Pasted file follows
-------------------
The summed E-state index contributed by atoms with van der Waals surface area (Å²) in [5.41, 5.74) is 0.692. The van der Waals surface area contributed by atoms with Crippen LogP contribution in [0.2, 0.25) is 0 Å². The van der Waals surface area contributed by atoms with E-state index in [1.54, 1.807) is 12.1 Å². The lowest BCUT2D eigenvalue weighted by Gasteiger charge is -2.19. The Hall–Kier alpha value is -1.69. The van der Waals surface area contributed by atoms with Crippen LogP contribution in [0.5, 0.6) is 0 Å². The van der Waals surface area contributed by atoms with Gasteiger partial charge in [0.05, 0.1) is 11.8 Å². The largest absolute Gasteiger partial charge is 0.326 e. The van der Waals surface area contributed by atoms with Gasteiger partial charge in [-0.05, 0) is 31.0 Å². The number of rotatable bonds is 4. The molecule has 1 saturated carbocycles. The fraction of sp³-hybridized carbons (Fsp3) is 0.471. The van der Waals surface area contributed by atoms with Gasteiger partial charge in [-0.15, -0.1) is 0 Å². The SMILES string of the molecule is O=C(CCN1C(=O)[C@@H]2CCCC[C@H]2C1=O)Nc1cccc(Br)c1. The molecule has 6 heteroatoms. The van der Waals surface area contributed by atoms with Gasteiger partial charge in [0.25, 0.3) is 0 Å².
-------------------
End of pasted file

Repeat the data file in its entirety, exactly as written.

The summed E-state index contributed by atoms with van der Waals surface area (Å²) in [5.41, 5.74) is 0.692. The van der Waals surface area contributed by atoms with Crippen LogP contribution in [0.2, 0.25) is 0 Å². The van der Waals surface area contributed by atoms with E-state index in [1.54, 1.807) is 12.1 Å². The lowest BCUT2D eigenvalue weighted by Gasteiger charge is -2.19. The Hall–Kier alpha value is -1.69. The van der Waals surface area contributed by atoms with Crippen LogP contribution in [0.5, 0.6) is 0 Å². The van der Waals surface area contributed by atoms with Gasteiger partial charge in [0.05, 0.1) is 11.8 Å². The largest absolute Gasteiger partial charge is 0.326 e. The van der Waals surface area contributed by atoms with Gasteiger partial charge in [-0.05, 0) is 31.0 Å². The number of rotatable bonds is 4. The molecule has 1 saturated carbocycles. The fraction of sp³-hybridized carbons (Fsp3) is 0.471. The van der Waals surface area contributed by atoms with Gasteiger partial charge in [-0.15, -0.1) is 0 Å². The SMILES string of the molecule is O=C(CCN1C(=O)[C@@H]2CCCC[C@H]2C1=O)Nc1cccc(Br)c1. The molecule has 6 heteroatoms. The van der Waals surface area contributed by atoms with Gasteiger partial charge in [0.25, 0.3) is 0 Å².